And as the bible says: there is time for everything (Ecclesiastes 3:1). When we get busy doing the right thing at the right time, we will get the right result. Imagine the disciples trying to reach out to Jerusalem at the ascension of Jesus before the coming of the Holy Spirit. It would have been suicidal, to say the least. They needed to go in the power of the Holy Spirit and that came in its time.
Otherwise, it would not be the time, and the efforts would have been in “the night” when no man can work, and if any work is done, it will be ineffective and even counter-productive. Like the children of Israel attempting to take over Canaan after they had earlier rebelled against God, saying he wanted to destroy them in the wilderness, and God had proclaimed that they will wander there for many years. They were mauled before the enemy (Numbers 13-14).
Jesus worked while it was “day” because work is good. Work trains the body, mind and spirit. When God made man he put him in the garden to keep and to tend it (Genesis 2:15), to exhibit the creative essence he shares with God.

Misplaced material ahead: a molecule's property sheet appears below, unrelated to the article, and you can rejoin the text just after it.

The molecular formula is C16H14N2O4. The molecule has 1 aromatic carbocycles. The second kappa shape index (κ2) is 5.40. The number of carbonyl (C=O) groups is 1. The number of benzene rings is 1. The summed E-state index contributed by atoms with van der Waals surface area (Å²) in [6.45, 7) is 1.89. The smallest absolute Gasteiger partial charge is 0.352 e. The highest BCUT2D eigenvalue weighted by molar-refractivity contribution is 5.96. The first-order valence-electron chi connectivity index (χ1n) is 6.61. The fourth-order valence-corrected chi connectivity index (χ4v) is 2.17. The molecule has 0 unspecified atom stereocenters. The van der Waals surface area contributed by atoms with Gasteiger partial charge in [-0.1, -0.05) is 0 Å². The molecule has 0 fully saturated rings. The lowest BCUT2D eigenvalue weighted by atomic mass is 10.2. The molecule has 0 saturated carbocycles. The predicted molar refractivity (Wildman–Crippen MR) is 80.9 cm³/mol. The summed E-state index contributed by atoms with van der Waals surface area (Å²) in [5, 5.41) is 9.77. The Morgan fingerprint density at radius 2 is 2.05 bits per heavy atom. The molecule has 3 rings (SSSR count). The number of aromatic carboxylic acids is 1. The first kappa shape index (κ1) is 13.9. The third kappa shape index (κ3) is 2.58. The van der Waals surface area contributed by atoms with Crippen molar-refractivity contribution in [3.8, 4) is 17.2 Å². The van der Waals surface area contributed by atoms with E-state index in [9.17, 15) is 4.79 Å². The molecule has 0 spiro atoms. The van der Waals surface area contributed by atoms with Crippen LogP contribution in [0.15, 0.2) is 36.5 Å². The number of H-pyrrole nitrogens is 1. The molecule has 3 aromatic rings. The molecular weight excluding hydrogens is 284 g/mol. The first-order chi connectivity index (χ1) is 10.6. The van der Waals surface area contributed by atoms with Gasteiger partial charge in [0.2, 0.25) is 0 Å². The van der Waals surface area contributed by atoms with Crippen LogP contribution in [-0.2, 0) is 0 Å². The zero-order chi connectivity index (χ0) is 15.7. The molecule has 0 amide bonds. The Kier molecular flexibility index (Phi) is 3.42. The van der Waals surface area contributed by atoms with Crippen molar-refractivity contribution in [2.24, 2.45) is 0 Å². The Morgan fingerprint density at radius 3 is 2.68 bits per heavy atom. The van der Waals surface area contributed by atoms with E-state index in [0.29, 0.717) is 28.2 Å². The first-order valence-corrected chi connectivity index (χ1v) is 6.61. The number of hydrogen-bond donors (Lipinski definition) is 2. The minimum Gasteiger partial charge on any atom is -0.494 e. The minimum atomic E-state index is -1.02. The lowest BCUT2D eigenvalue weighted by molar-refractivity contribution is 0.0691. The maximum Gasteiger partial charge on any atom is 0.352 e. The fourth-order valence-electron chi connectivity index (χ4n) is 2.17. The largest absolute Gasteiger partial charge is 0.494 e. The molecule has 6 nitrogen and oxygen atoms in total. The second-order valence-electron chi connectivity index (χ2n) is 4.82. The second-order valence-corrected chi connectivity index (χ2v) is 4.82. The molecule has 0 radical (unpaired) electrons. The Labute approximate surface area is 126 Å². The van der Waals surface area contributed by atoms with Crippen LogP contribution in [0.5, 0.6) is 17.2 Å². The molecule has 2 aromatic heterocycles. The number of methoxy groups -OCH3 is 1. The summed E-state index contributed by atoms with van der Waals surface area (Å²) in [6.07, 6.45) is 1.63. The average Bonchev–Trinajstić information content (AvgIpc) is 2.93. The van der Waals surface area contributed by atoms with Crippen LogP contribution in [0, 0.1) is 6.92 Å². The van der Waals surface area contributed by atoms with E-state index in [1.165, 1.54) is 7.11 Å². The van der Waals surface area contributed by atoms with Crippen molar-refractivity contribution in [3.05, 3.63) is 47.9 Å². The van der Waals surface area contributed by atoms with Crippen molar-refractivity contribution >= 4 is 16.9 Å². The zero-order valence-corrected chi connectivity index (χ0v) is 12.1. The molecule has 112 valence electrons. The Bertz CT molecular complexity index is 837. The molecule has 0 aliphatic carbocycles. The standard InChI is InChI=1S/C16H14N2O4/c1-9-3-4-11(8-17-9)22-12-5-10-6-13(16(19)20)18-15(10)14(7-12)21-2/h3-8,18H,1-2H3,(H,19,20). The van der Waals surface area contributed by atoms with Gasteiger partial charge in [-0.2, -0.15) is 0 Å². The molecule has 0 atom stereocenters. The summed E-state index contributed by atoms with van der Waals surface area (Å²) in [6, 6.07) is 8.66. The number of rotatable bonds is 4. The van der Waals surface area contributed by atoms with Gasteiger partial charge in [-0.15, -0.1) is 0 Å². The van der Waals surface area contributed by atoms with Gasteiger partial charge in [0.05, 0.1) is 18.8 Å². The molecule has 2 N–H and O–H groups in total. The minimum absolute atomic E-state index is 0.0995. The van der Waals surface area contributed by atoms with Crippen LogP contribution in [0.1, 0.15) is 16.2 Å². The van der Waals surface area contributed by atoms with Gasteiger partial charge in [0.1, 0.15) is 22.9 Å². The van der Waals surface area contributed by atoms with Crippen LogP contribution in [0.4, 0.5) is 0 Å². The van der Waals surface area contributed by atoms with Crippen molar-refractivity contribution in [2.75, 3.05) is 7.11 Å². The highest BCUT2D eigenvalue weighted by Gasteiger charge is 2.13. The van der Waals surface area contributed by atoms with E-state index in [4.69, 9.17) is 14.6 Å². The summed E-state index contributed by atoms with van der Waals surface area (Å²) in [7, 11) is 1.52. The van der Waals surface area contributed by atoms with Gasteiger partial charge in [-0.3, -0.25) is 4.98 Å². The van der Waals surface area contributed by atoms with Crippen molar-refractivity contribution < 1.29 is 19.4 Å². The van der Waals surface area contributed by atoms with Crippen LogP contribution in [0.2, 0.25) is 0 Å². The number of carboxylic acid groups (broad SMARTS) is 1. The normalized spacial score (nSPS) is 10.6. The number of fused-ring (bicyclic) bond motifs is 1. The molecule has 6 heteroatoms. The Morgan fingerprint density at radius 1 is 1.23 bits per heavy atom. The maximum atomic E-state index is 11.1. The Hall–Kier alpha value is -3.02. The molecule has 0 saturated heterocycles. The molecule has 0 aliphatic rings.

The mind is specially related to the work we do. The mind has three operational dynamics of the thoughts, reasoning and imagination, impacting on one another.
Thoughts has to do with words. Nehemiah, rallied the people for the task of building the wall, and they allowed his words to stay on their mind.
They meditated on his words, and they allowed the words to take root in them, to take over their reasoning. Reasoning is interaction among different thoughts. They “reasoned in” the words of Nehemiah and “reasoned out” anything to the contrary.
God sent prophet Haggai to the people of Israel when they stopped making effort to build the temple. They were concerned about their personal stuffs and neglected the work of the temple. Haggai told them the reason they were not prospering in their personal endeavours was because they were not paying attention on the things of God. Through that prophetic intervention, they made a reasoning adjustment and the work went on fine until it was finished. Gaining the thoughts of God helps us to enter into his reasoning.